Where a guide start input is effected by the user through the input device 2 in step S11, the input when accepted triggers the starting of route guidance. Arrangements may be made so that if a guide start input is not carried out within a predetermined period of time, guidance may be started anyway upon elapse of that period of time.

In step S13, the CPU 1 executes guide processing by controlling the relevant components. Specifically, the CPU 1 causes the position detecting module 12 to detect the current location, gets the disc drive 6 to read from the map disc 30 map data including the detected current location, and outputs the retrieved map data to the display device 9 via the VRAM 8 for display. At this point, the CPU 1 draws a mark pointing to the current location on the map displayed by the display device 9. The marking allows the user illustratively to run the vehicle along the route.

In step S14, the CPU 1 checks to see if the current location has become the same as the intended destination. If the destination has yet to be reached, step S15 is reached. In step S15, a check is made to see if an end to the guide processing is designated. If termination of the guidance has yet to be designated, step S13 is reached again so that the guide processing will continue. If the current location is judged to be the same as the destination in step S14, or if the user is judged to have designated an end to the guide in step S15 by operating the input device 2, then the guide processing is terminated.

The pattern determining process of step S5 in FIG. 2 will now be described in detail by referring to the flowcharts of FIGS. 4 and 5. Steps S21 through S24 take place as follows: the CPU 1 checks to see whether a toll road is included in the route searched for and selected in step S4 (in step S21), whether a national route is included (in step S22), whether a main route is included (in step S23), or whether an intersection is included (in step S24). As shown in FIG. 6, the above checks determine which of several basic patterns the route in question belongs to: a pattern including a toll road (pattern 1), a pattern including a national route (pattern 2), a pattern including a toll road and a national route (pattern 3 or 4), a pattern including a national route and a main route (pattern 5 or 6), a pattern including a main route (pattern 7), or a pattern including an intersection alone (pattern 8).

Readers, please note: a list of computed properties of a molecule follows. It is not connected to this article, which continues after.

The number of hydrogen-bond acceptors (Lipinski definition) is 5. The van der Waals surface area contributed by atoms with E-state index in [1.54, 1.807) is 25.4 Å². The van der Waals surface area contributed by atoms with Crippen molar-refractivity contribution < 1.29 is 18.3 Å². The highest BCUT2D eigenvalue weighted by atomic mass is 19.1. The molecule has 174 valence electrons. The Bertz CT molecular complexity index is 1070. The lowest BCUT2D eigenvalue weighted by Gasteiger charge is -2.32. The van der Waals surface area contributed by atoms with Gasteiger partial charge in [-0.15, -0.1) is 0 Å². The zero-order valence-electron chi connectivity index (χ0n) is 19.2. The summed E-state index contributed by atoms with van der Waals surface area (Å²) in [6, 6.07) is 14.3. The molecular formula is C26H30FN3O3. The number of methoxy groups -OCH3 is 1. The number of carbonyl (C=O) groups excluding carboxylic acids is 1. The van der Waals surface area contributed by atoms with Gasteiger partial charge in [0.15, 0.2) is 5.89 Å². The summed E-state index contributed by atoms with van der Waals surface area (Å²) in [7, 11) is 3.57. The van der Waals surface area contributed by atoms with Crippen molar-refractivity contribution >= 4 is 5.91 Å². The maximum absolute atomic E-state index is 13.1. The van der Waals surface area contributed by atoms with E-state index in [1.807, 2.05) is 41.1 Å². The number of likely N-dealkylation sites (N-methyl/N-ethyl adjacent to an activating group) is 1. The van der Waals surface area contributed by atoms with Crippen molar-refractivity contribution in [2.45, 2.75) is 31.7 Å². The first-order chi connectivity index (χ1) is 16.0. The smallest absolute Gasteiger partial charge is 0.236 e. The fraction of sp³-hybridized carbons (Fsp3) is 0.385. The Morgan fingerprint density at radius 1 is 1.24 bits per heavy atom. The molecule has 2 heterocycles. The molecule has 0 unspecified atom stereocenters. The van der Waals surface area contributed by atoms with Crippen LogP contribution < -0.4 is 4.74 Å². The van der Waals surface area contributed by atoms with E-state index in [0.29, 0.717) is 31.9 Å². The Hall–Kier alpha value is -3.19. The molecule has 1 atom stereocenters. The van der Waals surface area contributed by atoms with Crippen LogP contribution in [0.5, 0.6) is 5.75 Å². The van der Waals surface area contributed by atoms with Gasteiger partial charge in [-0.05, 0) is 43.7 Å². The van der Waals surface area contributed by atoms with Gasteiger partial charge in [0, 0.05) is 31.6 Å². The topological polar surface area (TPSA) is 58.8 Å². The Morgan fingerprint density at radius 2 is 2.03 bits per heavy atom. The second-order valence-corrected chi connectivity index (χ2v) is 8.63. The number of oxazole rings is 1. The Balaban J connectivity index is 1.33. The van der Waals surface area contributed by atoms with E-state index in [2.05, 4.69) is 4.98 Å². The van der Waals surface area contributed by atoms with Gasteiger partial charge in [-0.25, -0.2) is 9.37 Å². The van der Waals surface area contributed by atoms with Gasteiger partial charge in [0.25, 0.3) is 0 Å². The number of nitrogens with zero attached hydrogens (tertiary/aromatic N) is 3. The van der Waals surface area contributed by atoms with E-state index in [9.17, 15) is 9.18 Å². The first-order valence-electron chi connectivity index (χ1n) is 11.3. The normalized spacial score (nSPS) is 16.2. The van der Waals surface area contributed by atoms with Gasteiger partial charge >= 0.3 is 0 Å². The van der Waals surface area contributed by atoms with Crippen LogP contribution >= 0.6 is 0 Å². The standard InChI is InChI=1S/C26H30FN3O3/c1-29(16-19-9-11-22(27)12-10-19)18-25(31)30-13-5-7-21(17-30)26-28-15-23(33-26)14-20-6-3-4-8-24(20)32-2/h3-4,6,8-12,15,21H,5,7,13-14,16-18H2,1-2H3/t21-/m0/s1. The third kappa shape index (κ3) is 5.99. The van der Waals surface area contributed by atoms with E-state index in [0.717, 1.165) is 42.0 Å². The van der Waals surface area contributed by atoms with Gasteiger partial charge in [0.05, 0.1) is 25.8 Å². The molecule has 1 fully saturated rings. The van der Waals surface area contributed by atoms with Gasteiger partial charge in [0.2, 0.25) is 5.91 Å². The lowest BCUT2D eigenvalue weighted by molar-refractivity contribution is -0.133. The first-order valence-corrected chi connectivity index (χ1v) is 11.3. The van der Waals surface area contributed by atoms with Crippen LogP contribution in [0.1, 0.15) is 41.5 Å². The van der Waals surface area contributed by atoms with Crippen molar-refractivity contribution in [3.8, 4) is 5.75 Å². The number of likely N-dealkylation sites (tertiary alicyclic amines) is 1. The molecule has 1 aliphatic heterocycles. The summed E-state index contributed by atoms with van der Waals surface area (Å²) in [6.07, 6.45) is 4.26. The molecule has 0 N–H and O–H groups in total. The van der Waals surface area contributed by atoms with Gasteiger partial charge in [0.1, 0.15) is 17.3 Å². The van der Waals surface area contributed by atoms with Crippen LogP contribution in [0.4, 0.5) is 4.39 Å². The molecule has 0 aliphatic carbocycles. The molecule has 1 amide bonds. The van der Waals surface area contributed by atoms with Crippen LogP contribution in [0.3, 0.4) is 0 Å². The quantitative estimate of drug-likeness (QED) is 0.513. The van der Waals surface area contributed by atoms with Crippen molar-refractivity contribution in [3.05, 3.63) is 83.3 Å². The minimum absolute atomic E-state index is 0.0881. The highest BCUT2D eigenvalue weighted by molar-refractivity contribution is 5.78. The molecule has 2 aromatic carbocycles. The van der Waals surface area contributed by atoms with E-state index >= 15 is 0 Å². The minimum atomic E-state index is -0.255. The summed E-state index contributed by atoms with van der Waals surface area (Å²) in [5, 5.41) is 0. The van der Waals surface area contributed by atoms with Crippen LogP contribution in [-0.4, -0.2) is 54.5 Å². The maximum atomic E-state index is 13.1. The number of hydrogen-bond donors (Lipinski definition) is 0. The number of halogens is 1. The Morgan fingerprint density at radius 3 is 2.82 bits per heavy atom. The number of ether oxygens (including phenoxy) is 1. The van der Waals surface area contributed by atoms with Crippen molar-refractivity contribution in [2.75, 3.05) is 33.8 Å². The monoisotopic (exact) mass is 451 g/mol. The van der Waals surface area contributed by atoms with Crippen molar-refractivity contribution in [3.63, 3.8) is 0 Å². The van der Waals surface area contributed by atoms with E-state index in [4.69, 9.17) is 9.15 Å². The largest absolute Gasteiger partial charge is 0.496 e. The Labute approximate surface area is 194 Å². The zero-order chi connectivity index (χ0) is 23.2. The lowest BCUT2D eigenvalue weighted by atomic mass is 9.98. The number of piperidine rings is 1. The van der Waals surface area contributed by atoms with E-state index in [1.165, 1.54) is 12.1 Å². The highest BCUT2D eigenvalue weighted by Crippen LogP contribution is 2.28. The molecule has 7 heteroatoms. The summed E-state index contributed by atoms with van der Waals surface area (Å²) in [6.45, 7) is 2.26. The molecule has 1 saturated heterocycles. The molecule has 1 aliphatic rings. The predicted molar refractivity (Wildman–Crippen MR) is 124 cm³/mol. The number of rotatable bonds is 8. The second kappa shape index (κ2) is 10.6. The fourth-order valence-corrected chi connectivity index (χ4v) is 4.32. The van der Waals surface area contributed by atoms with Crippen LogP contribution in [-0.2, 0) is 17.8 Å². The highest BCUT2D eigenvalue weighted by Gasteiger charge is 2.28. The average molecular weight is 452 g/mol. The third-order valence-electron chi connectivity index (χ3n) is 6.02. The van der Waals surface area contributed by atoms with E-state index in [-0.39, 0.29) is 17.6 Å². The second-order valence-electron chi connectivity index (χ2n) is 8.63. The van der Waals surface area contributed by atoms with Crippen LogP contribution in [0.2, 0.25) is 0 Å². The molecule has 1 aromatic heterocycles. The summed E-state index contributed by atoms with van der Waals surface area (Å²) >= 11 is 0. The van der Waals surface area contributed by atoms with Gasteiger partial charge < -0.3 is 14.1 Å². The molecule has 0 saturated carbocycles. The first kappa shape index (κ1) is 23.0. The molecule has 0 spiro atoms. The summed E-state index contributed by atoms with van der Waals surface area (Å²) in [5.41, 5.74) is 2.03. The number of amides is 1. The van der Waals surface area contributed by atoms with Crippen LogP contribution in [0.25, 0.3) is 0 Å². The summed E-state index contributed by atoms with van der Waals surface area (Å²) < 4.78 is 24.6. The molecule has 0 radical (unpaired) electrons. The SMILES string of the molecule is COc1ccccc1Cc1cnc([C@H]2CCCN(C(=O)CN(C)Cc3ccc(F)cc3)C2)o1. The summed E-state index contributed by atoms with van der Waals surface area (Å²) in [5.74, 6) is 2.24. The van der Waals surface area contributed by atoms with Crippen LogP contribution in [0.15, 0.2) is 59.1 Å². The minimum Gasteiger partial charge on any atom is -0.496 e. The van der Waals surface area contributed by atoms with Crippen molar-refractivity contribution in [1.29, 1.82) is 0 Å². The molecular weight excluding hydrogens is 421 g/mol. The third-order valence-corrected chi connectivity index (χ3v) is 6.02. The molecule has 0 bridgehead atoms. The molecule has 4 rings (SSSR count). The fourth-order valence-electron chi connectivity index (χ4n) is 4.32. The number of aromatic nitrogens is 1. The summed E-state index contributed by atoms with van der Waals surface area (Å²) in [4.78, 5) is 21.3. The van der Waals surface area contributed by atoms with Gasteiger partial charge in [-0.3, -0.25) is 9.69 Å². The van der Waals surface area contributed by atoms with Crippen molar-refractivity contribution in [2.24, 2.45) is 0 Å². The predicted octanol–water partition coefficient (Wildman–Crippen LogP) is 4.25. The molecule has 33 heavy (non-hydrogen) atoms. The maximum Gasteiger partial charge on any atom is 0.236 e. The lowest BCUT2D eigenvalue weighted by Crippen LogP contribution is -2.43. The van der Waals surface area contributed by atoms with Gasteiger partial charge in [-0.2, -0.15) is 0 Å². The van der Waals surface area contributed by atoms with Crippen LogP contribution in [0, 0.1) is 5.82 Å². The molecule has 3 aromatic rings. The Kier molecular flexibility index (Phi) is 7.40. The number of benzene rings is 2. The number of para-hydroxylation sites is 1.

If it is judged in step S21 that the applicable pattern includes a toll road, step S25 is reached. In step S25, a check is made to see if the length of the toll road amounts to at least 70 percent of the entire length of the route. If there are two or more toll roads, their lengths are totaled to make up the toll road length. If the length of the toll road is found to be at least 70 percent of the entire route length, the basic pattern is judged to be pattern 1, and step S26 is reached. In step S26, a check is made to see if the number of toll roads is one, two, or at least three. If there is one toll road, step S27 is reached in which the applicable pattern is judged to be pattern 1.1. If there are two toll roads, step S28 is reached in which the applicable pattern is judged to be pattern 1.2. If there are at least three toll roads, step S29 is reached in which the applicable pattern is judged to be pattern 1.3.

If in step S25 the toll road length is found to be less than 70 percent of the entire route length, step S30 is reached. In step S30, a check is made to see if a national route exists before or after the toll road. If there exits no national route before or after the toll road, step S26 is reached in which the same process as that of pattern 1 is carried out.

If in step S30 a national route is found to exist before or after the toll road, step S31 is reached. In step S31, a check is made on the location of the national route, i.e., either before or after the toll road.